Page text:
from the day that they built it—Solomon completed the building of the city and it was he who, first of the Jewish kings, turned to idolatry. It was originally built by the idolatrous Canaanites.
32. priests . . . prophets— (Nehemiah 9:32; Nehemiah 9:34). Hence, learn, though ministers of God apostatize, we must remain faithful.
33. (Jeremiah 2:27; Jeremiah 7:13).
34. (Jeremiah 7:30; Jeremiah 7:31; Ezekiel 8:5-17).
35. cause . . . pass through . . . fire—By way of purification, they passed through with bare feet (Leviticus 18:21).
Molech—meaning "king"; the same as Milcom (Leviticus 18:21- :).
I commanded . . . not—This cuts off from the superstitious the plea of a good intention. All "will-worship" exposes to God's wrath (Colossians 2:18; Colossians 2:23).
36. And now therefore—rather, "But now, nevertheless." Notwithstanding that their guilt deserves lasting vengeance, God, for the elect's sake and for His covenant's sake, will, contrary to all that might have been expected, restore them.
ye say, It shall be delivered into . . . king of Babylon—The reprobate pass from the extreme of self-confidence to that of despair of God's fulfilling His promise of restoring them.
37. (See on :-). The "all" countries implies a future restoration of Israel more universal than that from Babylon.
38. (Jeremiah 30:22; Jeremiah 24:7).
39. one heart—all seeking the Lord with one accord, in contrast to their state when only scattered individuals sought Him (Ezekiel 11:19; Ezekiel 11:20; Zephaniah 3:9).
for . . . good of them— (Psalms 34:12-15).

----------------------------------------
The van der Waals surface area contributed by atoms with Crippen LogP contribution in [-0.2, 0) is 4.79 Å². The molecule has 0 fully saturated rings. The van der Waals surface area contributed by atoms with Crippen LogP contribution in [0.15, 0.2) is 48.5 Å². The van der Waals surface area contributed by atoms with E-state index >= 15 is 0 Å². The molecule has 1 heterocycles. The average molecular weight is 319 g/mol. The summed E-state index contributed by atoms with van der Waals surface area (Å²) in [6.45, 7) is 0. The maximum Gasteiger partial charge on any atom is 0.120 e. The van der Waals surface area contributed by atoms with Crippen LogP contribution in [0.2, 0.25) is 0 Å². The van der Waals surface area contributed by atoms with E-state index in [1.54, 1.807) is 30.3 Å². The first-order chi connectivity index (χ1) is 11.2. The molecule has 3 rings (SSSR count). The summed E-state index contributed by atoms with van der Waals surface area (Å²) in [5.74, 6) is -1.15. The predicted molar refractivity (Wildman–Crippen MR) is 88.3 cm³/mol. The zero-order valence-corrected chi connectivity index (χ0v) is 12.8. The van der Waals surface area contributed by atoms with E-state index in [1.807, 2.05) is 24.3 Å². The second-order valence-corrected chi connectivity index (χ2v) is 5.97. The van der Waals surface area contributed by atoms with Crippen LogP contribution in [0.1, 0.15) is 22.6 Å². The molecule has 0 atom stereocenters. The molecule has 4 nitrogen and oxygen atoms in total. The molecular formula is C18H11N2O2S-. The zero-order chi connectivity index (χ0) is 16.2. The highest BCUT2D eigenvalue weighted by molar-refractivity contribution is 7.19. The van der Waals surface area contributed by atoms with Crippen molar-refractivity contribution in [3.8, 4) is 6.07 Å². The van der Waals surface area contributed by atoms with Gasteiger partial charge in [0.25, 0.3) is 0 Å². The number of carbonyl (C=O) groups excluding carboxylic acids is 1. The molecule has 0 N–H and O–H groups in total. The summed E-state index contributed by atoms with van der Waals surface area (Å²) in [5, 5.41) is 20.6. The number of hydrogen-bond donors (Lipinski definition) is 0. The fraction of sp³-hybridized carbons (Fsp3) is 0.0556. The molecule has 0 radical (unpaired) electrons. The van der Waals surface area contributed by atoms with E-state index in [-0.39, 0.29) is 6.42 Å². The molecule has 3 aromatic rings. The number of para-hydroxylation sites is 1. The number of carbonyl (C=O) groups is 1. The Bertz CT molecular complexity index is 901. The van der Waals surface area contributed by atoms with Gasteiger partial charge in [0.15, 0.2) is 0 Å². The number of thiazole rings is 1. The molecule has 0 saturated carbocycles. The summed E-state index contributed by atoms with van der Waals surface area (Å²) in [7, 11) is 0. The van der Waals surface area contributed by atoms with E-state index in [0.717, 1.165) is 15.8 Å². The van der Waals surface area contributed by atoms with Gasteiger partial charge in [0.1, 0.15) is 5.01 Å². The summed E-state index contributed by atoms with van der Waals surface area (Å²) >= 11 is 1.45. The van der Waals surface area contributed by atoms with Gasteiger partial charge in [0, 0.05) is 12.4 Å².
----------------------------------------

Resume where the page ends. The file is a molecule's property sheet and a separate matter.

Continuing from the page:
40. (Jeremiah 31:31; Jeremiah 31:33; Isaiah 55:3).
not depart from me—never yet fully realized as to the Israelites.
I will not turn away from them . . . good— (Isaiah 55:3- :). Jehovah compares Himself to a sedulous preceptor following his pupils everywhere to direct their words, gestures.
put my fear in . . . hearts . . . not depart from me—Both the conversion and perseverance of the saints are the work of God alone, by the operation of the Holy Spirit.
41. rejoice over them— (Deuteronomy 30:9; Isaiah 62:5; Isaiah 65:19; Zephaniah 3:17).
plant . . . assuredly—rather, "in stability," that is, permanently, for ever (Jeremiah 24:6; Amos 9:15).
42. ( :-). The restoration from Babylon was only a slight foretaste of the grace to be expected by Israel at last through Christ.
43. ( :-).
whereof ye say, It is desolate— (Jeremiah 33:10).
44. Referring to the forms of contract (Jeremiah 32:10-12):
Benjamin—specified as Anathoth; Jeremiah's place of residence where the field lay (Jeremiah 32:10-24.32.12- :), was in it.
These files are a derivative of an electronic edition prepared from text scanned by Woodside Bible Fellowship.
This expanded edition of the Jameison-Faussett-Brown Commentary is in the public domain and may be freely used and distributed.
Jamieson, Robert, D.D.; Fausset, A. R.; Brown, David. "Commentary on Jeremiah 32". "Commentary Critical and Explanatory on the Whole Bible". https://studylight.org/
the Third Week after Epiphany